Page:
FIGHT FOR 15 – The Year In Review

(Note:  The United Media Guild represents fast food organizers across the United States.)

Greetings To All,

What a year this has been! This year has been full of organizing, strikes, walkouts, car caravans, and monumental actions in the struggle for workers’ rights. It’s never been more clear that we CANNOT go back to “normal,” because “normal” is essential workers making less than  $15/hr. The COVID-19 pandemic has shown everyone what we already knew: essential workers are the ones who keep our economy working and we deserve the dignity of a living wage and workplace protections. Healthcare workers, retail workers, food service workers, and so many more have put their lives on the line to keep us going during the COVID-19 pandemic. This year has cost us so much in terms of human life, it’s important that we don’t forget what we fought for this year.

Here’s our year in review:


Early in 2020, we joined fast-food workers around the country as we went on strike and walked off the job for PPE and paid sick leave. COVID-19 had just started its devastation in the U.S. and Show Me $15 and a Union workers made their voices heard in Memphis and in St. Louis with a monumental wave of car caravans, walkouts, and community actions.

The protests were covered by local media outlets including the St. Louis Business Journal.

McDonald’s Shareholders

On May 21, Show Me $15 and a Union workers in St Louis and Memphis joined in on another day of action to oppose the massive inequality present in the McDonald’s shareholder meeting. While McDonald’s doled out millions to their shareholders, their own workers were suffering just to make ends meet. We couldn’t show up at the McDonald’s headquarters like in previous years, so we found a creative way to make our presence felt!

The Strike for Black Lives

The summer of 2020 was marked by massive protests and organization around the murder of George Floyd and Breonna Taylor at the hands of police. In July, Show Me $15 and a Union workers organized around the integral connection between racial equality and economic inequality and joined workers around the world for a day of action on July 20th called the Strike for Black Lives.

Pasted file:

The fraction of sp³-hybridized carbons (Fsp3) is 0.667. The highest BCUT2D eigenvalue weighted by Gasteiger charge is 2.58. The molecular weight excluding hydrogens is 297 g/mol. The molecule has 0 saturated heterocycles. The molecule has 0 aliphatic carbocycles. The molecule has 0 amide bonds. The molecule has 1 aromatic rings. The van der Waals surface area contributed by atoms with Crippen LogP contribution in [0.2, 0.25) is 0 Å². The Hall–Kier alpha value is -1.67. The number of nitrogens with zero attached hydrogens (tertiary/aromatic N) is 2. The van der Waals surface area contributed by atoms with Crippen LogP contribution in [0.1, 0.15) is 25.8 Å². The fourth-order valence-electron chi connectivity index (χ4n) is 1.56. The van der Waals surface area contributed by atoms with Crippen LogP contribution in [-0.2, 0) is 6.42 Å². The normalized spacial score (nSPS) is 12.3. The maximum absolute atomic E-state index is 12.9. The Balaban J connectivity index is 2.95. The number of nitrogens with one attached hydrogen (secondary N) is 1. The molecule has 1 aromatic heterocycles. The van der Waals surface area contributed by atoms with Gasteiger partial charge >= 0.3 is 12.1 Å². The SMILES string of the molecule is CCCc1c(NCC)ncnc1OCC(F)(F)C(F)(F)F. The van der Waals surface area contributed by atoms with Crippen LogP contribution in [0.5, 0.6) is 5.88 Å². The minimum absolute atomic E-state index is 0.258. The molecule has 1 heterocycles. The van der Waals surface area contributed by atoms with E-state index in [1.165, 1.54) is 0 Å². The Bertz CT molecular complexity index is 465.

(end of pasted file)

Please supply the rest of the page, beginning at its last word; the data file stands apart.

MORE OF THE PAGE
Worker’s voices were heard around the globe with major news outlets covering the strikes, including the Associated Press and the St. Louis Post Dispatch.

My Vote is Essential

On top of a global pandemic and massive uprising around race and inequality, 2020 was also an election year. At such a pivotal moment in US history, we weren’t going to sit it out! The Fight for $15 and a Union mobilized workers across the country to get out and vote! We stood up and committed to vote for candidates and legislation that would support workers’ rights! In November, we won across the country. No victory was quite as exciting, however, as winning a path to $15/hr in Florida!

Media outlets around the country like NPR cited workers in the Fight for $15 and a Union as playing a pivotal role in the win.

Federal $15/hr minimum wage

With a new incoming administration, it’s the perfect opportunity to demand $15/hr at the federal minimum wage. After the election had been called, Fight for $15 and a Union workers around the country stood up and demanded that the newly elected Biden/Harris administration show that they’re here to work for us!

Sexual Harassment

Late in 2020, we said “no more” to the grotesque trend of sexual harassment prevelant world wide in the fast-food industry. We stood with fellow fast-food workers internationally, told our stories, and built power around the idea that fast-food companies should have a zero tolerance policy for sexual harassment and misconduct in their stores.

In 2020, we organized and built worker power, but none of that would have been possible without our community at our backs. Thank you for supporting us and showing up for us during this past year. As we look forward to 2021, take the lessons we learned from 2020 and get ready to WIN big in 2021.  Be ready to fight, and to stay in the streets.

In solidarity-

Show Me $15 and a Union

Stanley Jackson

Community Coordinator